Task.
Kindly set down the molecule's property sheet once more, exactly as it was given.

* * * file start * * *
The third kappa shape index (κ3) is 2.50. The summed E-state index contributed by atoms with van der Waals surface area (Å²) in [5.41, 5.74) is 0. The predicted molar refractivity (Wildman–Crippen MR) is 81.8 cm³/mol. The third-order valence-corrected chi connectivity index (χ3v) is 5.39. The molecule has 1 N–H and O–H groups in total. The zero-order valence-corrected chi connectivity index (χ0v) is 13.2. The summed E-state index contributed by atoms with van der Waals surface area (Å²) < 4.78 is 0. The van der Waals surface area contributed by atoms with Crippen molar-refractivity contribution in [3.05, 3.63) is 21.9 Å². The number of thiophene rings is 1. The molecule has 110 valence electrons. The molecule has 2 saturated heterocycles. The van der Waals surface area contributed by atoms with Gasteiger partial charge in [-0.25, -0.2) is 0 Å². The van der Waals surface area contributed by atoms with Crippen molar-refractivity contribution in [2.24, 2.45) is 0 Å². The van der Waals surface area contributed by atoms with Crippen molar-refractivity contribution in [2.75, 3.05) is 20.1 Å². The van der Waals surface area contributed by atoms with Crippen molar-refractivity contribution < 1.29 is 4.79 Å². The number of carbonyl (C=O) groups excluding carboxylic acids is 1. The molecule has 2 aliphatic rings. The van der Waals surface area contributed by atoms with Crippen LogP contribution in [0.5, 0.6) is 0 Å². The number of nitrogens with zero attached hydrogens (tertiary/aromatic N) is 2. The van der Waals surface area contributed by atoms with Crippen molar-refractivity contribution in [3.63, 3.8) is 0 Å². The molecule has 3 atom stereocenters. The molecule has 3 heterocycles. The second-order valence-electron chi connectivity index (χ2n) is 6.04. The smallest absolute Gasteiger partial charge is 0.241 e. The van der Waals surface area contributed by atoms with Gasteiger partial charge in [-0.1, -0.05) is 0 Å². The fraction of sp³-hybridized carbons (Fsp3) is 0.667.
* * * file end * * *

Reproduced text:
The third kappa shape index (κ3) is 2.50. The summed E-state index contributed by atoms with van der Waals surface area (Å²) in [5.41, 5.74) is 0. The predicted molar refractivity (Wildman–Crippen MR) is 81.8 cm³/mol. The third-order valence-corrected chi connectivity index (χ3v) is 5.39. The molecule has 1 N–H and O–H groups in total. The zero-order valence-corrected chi connectivity index (χ0v) is 13.2. The summed E-state index contributed by atoms with van der Waals surface area (Å²) < 4.78 is 0. The van der Waals surface area contributed by atoms with Crippen molar-refractivity contribution in [3.05, 3.63) is 21.9 Å². The number of thiophene rings is 1. The molecule has 110 valence electrons. The molecule has 2 saturated heterocycles. The van der Waals surface area contributed by atoms with Gasteiger partial charge in [-0.25, -0.2) is 0 Å². The van der Waals surface area contributed by atoms with Crippen molar-refractivity contribution in [2.24, 2.45) is 0 Å². The van der Waals surface area contributed by atoms with Crippen molar-refractivity contribution in [2.75, 3.05) is 20.1 Å². The van der Waals surface area contributed by atoms with Crippen molar-refractivity contribution < 1.29 is 4.79 Å². The number of carbonyl (C=O) groups excluding carboxylic acids is 1. The molecule has 2 aliphatic rings. The van der Waals surface area contributed by atoms with Crippen LogP contribution in [0.5, 0.6) is 0 Å². The number of nitrogens with zero attached hydrogens (tertiary/aromatic N) is 2. The van der Waals surface area contributed by atoms with Crippen molar-refractivity contribution in [3.63, 3.8) is 0 Å². The molecule has 3 atom stereocenters. The molecule has 3 heterocycles. The second-order valence-electron chi connectivity index (χ2n) is 6.04. The smallest absolute Gasteiger partial charge is 0.241 e. The van der Waals surface area contributed by atoms with Gasteiger partial charge in [-0.1, -0.05) is 0 Å². The fraction of sp³-hybridized carbons (Fsp3) is 0.667.